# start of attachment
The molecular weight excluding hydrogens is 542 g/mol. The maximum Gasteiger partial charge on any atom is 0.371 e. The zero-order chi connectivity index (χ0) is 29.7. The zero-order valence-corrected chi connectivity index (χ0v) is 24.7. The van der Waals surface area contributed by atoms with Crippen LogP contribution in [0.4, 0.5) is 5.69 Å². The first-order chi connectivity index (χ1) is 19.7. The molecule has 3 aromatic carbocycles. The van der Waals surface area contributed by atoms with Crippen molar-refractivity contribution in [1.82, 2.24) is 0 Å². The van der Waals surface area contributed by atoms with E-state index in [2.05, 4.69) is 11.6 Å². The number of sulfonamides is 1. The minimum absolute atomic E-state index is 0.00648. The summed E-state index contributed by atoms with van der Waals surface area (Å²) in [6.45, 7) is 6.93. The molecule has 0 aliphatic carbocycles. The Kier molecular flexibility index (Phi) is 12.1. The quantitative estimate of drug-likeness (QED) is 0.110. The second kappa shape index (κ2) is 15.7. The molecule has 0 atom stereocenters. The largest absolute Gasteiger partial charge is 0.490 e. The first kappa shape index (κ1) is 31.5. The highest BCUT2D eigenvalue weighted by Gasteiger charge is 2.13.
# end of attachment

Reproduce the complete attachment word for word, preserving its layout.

The molecular weight excluding hydrogens is 542 g/mol. The maximum Gasteiger partial charge on any atom is 0.371 e. The zero-order chi connectivity index (χ0) is 29.7. The zero-order valence-corrected chi connectivity index (χ0v) is 24.7. The van der Waals surface area contributed by atoms with Crippen LogP contribution in [0.4, 0.5) is 5.69 Å². The first-order chi connectivity index (χ1) is 19.7. The molecule has 3 aromatic carbocycles. The van der Waals surface area contributed by atoms with Crippen molar-refractivity contribution in [1.82, 2.24) is 0 Å². The van der Waals surface area contributed by atoms with E-state index in [2.05, 4.69) is 11.6 Å². The number of sulfonamides is 1. The minimum absolute atomic E-state index is 0.00648. The summed E-state index contributed by atoms with van der Waals surface area (Å²) in [6.45, 7) is 6.93. The molecule has 0 aliphatic carbocycles. The Kier molecular flexibility index (Phi) is 12.1. The quantitative estimate of drug-likeness (QED) is 0.110. The second kappa shape index (κ2) is 15.7. The molecule has 0 atom stereocenters. The largest absolute Gasteiger partial charge is 0.490 e. The first kappa shape index (κ1) is 31.5. The highest BCUT2D eigenvalue weighted by Gasteiger charge is 2.13.